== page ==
For the first time ever tui have been found with lead poisoning. The three tui were discovered in Wellington earlier this year and taken to Wellington Zoo’s animal hospital, The Nest Te K?hanga, for treatment.
Both the zoo and the Department of Conservation were concerned about what the discovery could mean for the greater environment and those who live in it.
The department’s veterinarian Kate McInnes said this was the first time nectivorous birds in New Zealand had been found with lead poisoning.
Ms McInnes said no one knew how lead was getting into the tui’s food chain.
“The tui is kind of a mystery as to, why is a tui going out there and eating lead?
“There is a little bit of a parallel with nectivorous birds in Australia that got poisoned with lead when there was lead dust coming from mining industry, but we don’t have a mining industry in Wellington.”
She suggested the tui could have been contaminated by lead dust from housing renovations.
Wellington Zoo veterinarian Baukje Lenting said the zoo hospital had been treating wild animals for five years and had seen lead poisoning before.
Ms Lenting said tui were not the only indigenous bird species to be affected, and it had also been seen in pukeko and kaka.
“This is a situation that’s concerning for us because of course we’re aiming to protect and look after our native species and we want to keep them around and this could potentially be something that’s affecting that,” she said.
“It’s an indicator… a lot of different species of bird are being affected and that’s an indicator that there’s a lot of lead out there in the environment.”
Massey University lecturer and director of the Wild Base Research Centre, Associate Professor Brett Gartrell, said each bird species consumed lead from a different source and they all responded differently to the poison.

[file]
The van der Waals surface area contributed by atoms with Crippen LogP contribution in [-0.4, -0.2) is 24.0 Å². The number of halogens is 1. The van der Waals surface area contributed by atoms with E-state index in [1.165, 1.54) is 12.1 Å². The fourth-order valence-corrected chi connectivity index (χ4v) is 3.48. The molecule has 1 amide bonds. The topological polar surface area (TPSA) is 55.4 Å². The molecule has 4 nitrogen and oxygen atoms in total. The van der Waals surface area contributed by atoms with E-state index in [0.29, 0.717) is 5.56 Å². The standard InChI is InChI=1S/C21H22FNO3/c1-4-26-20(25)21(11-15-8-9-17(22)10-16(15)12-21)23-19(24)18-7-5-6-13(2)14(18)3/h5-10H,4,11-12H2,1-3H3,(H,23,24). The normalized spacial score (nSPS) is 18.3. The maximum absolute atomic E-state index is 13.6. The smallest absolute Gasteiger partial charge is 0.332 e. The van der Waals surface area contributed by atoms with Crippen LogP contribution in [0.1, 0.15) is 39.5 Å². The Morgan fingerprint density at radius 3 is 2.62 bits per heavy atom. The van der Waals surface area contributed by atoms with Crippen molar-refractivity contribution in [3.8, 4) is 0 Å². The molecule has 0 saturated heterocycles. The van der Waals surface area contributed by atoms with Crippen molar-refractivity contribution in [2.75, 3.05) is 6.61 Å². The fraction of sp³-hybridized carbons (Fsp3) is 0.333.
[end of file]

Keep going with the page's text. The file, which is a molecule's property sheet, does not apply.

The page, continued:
He said lead acted to replace calcium in the body, and could affect the nervous system.
“The most common effect we see is, and the most severe acute effect that we see is, its effects on the nervous system.
“Lead can actually interfere with the way that nerves function and so in birds of prey for instance they often come in paralysed and unable to open up their beak. In parrots it actually shuts down the gastro intestinal track so the gut stops functioning.”
Mr Gartrell is involved in a study that is examining the levels of lead found in kaka that leave Wellington’s wild life sanctuary Zealandia.
He said the evidence found so far suggested kaka were being poisoned by lead used in the construction of houses.
Ms McInnes said it was important to pay attention to what was happening to birds.
“The thing for me with lead in wildlife is that they are the canary in the coal mine.”
Researchers used what was happening in birds as an indicator of what was happening in the environment, she said.
“We pick up information by going out and looking and wildlife is something we do quite a lot of research on.
“There’s a big international concept called ‘One World, One Health’, and it’s saying that wildlife isn’t alone, people aren’t alone. We’re all part of this one world.”
Ms McInnes said people needed to take proactive steps to reduce their use of lead.